• Their largest customers tend to push prices down to a level where the factory makes little or no margin. But the supplier still accepts orders from famous buyers. Why? Because volumes are huge, and so that other potential customers think “if that buyer does business with them, I should be fine”. But someone needs to compensate for these slim margins. Who pays higher prices? Smaller importers!
  • Structure charges tend to constitute high fixed costs: professional management, more administrative and QC staff, sales offices…
  • Their product line is broader than that of smaller and more specialized workshops. Higher variety in manufacturing drives costs up.

Main advantages of very large factories

  • They tend to be careful about their reputation. Small Chinese factories have more of a tendency to cheat with raw materials and cut corners in production, because nobody will know about it besides their current customers–if they notice anything.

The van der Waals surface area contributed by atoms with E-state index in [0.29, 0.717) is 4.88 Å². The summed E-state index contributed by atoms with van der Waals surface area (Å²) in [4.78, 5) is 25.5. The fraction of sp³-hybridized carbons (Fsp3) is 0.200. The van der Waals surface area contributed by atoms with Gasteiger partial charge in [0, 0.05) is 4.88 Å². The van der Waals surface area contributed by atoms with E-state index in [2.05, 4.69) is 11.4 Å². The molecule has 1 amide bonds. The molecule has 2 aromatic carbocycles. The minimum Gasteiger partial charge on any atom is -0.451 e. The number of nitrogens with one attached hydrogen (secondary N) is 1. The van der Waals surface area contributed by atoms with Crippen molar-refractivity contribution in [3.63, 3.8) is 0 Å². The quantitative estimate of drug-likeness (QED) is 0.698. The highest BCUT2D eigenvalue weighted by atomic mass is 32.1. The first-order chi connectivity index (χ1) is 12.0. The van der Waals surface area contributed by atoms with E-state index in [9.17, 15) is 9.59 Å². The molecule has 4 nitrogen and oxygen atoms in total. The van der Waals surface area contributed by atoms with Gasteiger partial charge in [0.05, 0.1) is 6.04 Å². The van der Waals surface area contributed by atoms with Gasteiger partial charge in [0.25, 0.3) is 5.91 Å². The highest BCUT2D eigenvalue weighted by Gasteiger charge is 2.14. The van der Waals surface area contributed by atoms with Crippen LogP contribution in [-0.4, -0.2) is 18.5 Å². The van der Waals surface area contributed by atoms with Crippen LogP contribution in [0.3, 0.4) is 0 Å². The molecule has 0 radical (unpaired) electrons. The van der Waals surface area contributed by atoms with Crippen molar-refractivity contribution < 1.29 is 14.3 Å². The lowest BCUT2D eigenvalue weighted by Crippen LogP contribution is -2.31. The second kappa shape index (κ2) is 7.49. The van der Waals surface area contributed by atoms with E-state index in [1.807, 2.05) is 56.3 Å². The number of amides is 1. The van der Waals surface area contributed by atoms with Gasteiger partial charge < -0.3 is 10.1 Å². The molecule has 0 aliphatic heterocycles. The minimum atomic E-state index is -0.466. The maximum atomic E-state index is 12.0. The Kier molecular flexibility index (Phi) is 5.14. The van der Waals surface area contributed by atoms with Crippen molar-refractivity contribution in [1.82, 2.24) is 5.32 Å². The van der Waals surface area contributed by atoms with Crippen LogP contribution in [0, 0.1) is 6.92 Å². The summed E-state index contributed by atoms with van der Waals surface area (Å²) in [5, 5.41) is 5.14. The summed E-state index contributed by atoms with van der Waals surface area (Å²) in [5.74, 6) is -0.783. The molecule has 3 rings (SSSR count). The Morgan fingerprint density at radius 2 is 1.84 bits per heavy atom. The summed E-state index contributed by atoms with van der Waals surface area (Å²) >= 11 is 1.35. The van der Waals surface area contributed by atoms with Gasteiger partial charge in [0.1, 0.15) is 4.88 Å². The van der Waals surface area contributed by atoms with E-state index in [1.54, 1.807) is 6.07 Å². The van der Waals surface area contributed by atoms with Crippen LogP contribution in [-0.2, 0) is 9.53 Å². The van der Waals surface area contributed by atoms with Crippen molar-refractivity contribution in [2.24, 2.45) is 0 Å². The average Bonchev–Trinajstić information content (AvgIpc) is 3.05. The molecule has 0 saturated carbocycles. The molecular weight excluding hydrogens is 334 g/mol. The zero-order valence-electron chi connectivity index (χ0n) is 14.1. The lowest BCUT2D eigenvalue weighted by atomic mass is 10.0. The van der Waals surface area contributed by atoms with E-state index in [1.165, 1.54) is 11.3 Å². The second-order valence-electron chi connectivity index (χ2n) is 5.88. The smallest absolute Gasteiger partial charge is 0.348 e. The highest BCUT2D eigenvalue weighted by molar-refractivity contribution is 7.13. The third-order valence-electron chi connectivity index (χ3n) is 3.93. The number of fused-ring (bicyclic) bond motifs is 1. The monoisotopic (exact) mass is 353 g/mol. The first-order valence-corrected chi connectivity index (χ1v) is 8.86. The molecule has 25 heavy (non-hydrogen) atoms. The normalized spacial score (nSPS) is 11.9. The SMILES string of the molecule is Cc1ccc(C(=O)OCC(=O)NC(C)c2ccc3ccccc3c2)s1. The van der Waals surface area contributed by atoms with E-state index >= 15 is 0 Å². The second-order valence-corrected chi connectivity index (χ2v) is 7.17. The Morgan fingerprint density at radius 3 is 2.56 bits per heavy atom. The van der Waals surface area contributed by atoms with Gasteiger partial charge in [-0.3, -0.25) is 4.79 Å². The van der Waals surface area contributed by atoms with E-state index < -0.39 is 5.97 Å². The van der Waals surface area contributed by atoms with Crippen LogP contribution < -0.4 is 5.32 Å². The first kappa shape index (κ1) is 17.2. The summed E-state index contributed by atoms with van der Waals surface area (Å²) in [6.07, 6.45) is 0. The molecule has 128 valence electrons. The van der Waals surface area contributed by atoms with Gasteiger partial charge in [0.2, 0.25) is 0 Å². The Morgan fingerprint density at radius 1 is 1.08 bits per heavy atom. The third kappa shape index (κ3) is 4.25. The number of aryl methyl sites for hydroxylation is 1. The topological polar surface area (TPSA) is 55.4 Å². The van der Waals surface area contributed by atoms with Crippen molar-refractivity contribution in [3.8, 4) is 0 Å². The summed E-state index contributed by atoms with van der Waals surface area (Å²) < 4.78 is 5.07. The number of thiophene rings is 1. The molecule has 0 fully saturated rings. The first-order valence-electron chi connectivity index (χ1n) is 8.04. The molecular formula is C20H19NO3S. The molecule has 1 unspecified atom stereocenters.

• The organization of production incorporates some practices borrowed from abroad (’5S’ is a classic). There is an effort to make some progress and gain both in efficiency and in quality. This effort often originates from the boss, who comes from outside the mainland. My inspectors told me several times “quality is good, which is not surprising since this factory is an investment from [Taiwan/Hong Kong/Singapore]“. However, 99% of these factories still process enormous batches at a time, and going lean is not even on their radar.
  • To pass the strict audits from their largest buyers, they had to improve their organization in a way that makes them more reliable. Quality control is more frequent along the production chain. But it also includes compliance issues (e.g. the respect of regulatory norms for the staff canteen) which contribute to push costs up.